First published in 1980. In Pluralism and Corporatism the author examines the ‘pluralist' conception of democratic advanced industrial societies and shows to what extent an alternative conception the ‘corporatist' society is more appropriate today. The book reviews criticisms of standard conceptions of industrial society and draws empirical support for some new approaches from the politics of Britain, France, Germany, Holland, Belgium, Italy, Japan and the United States: an analysis which shows that there are tendencies everywhere towards the fragmentation of government responsibility and its assumption both by governmental and organised group bureaucracies. The author argues that this pattern of policy-making is in fact in conflict with standards of behaviour which are fundamental to the ideal of representative and accountable democratic government.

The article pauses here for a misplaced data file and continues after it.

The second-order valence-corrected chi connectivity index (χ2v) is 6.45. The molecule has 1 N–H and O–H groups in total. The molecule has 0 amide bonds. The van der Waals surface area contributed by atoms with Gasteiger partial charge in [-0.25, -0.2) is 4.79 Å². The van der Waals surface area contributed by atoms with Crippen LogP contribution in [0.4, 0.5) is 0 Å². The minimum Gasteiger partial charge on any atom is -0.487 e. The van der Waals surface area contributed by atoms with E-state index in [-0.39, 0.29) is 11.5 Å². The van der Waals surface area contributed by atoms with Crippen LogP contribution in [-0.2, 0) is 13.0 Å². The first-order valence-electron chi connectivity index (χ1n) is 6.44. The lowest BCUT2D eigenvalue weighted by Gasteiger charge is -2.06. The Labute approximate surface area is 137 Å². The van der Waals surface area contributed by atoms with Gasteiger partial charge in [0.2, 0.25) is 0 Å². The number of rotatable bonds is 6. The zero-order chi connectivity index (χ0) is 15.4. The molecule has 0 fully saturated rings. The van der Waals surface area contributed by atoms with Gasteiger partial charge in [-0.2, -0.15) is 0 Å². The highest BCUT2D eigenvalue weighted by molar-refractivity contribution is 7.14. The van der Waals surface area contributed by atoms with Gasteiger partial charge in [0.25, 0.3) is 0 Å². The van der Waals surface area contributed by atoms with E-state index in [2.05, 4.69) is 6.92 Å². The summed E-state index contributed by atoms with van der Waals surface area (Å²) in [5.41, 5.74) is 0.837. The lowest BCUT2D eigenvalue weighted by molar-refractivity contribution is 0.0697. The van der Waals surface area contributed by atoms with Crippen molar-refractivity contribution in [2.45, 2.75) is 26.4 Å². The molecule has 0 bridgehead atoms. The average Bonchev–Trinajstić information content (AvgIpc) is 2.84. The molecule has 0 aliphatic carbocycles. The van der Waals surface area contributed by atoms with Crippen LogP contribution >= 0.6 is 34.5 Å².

Both critical review and analysis are organised in a way which will maximise the usefulness of Pluralism and Corporatism as a theoretical complement to those more standard texts in comparative government which already provide a study in-depth of individual countries. It seeks to review changing political culture, political economy, party and interest intermediation, bureaucratic influence, constitutional effects on political behaviour and the international constraints upon government which arise from interdependence. It will become essential reading for courses on the politics of advanced industrial societies and particularly of Western Europe.